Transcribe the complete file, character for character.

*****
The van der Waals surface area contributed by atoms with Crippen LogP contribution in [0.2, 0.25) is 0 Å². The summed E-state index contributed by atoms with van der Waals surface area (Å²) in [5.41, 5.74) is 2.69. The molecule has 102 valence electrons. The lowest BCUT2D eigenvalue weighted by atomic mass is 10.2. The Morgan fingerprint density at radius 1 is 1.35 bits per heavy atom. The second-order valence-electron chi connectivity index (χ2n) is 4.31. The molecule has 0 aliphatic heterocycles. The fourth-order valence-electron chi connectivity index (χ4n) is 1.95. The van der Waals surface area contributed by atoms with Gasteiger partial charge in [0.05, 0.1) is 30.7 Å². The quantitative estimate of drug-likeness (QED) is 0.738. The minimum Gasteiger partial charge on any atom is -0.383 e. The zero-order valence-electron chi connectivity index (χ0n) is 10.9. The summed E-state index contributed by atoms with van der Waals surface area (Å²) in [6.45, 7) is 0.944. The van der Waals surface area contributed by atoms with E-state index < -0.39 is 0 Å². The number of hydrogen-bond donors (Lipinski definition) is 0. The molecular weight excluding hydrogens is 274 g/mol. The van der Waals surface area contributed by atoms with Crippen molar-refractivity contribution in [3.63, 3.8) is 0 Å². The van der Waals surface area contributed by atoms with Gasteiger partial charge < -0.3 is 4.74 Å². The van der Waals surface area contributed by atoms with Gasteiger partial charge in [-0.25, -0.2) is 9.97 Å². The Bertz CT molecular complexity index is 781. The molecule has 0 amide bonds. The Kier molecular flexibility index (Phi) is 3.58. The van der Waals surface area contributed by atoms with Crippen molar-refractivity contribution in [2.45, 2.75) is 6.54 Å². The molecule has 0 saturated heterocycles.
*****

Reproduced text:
The van der Waals surface area contributed by atoms with Crippen LogP contribution in [0.2, 0.25) is 0 Å². The summed E-state index contributed by atoms with van der Waals surface area (Å²) in [5.41, 5.74) is 2.69. The molecule has 102 valence electrons. The lowest BCUT2D eigenvalue weighted by atomic mass is 10.2. The Morgan fingerprint density at radius 1 is 1.35 bits per heavy atom. The second-order valence-electron chi connectivity index (χ2n) is 4.31. The molecule has 0 aliphatic heterocycles. The fourth-order valence-electron chi connectivity index (χ4n) is 1.95. The van der Waals surface area contributed by atoms with Gasteiger partial charge in [0.05, 0.1) is 30.7 Å². The quantitative estimate of drug-likeness (QED) is 0.738. The minimum Gasteiger partial charge on any atom is -0.383 e. The zero-order valence-electron chi connectivity index (χ0n) is 10.9. The summed E-state index contributed by atoms with van der Waals surface area (Å²) in [6.45, 7) is 0.944. The van der Waals surface area contributed by atoms with E-state index < -0.39 is 0 Å². The number of hydrogen-bond donors (Lipinski definition) is 0. The molecular weight excluding hydrogens is 274 g/mol. The van der Waals surface area contributed by atoms with Crippen molar-refractivity contribution in [3.63, 3.8) is 0 Å². The van der Waals surface area contributed by atoms with Gasteiger partial charge < -0.3 is 4.74 Å². The van der Waals surface area contributed by atoms with Gasteiger partial charge in [-0.25, -0.2) is 9.97 Å². The Bertz CT molecular complexity index is 781. The molecule has 0 amide bonds. The Kier molecular flexibility index (Phi) is 3.58. The van der Waals surface area contributed by atoms with Crippen molar-refractivity contribution in [2.45, 2.75) is 6.54 Å². The molecule has 0 saturated heterocycles.